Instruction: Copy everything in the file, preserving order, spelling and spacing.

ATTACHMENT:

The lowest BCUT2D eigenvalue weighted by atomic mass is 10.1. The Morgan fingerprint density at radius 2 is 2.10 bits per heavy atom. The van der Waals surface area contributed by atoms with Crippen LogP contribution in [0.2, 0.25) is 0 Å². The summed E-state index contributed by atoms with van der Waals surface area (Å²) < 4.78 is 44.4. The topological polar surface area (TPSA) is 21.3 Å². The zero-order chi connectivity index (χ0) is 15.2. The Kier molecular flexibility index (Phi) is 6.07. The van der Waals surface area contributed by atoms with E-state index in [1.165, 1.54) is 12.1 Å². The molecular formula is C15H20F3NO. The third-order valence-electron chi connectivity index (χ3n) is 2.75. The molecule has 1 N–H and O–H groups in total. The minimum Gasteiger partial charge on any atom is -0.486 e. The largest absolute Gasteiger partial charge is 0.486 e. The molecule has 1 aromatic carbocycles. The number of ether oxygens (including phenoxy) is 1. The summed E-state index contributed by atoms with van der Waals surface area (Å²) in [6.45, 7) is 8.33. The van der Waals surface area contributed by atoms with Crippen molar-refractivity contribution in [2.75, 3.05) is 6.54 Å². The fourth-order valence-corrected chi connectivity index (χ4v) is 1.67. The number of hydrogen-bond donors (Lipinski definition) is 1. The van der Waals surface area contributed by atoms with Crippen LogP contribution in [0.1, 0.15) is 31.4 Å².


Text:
The lowest BCUT2D eigenvalue weighted by atomic mass is 10.1. The Morgan fingerprint density at radius 2 is 2.10 bits per heavy atom. The van der Waals surface area contributed by atoms with Crippen LogP contribution in [0.2, 0.25) is 0 Å². The summed E-state index contributed by atoms with van der Waals surface area (Å²) < 4.78 is 44.4. The topological polar surface area (TPSA) is 21.3 Å². The zero-order chi connectivity index (χ0) is 15.2. The Kier molecular flexibility index (Phi) is 6.07. The van der Waals surface area contributed by atoms with E-state index in [1.165, 1.54) is 12.1 Å². The molecular formula is C15H20F3NO. The third-order valence-electron chi connectivity index (χ3n) is 2.75. The molecule has 1 N–H and O–H groups in total. The minimum Gasteiger partial charge on any atom is -0.486 e. The largest absolute Gasteiger partial charge is 0.486 e. The molecule has 1 aromatic carbocycles. The number of ether oxygens (including phenoxy) is 1. The summed E-state index contributed by atoms with van der Waals surface area (Å²) in [6.45, 7) is 8.33. The van der Waals surface area contributed by atoms with Crippen molar-refractivity contribution in [2.75, 3.05) is 6.54 Å². The fourth-order valence-corrected chi connectivity index (χ4v) is 1.67. The number of hydrogen-bond donors (Lipinski definition) is 1. The van der Waals surface area contributed by atoms with Crippen LogP contribution in [0.1, 0.15) is 31.4 Å².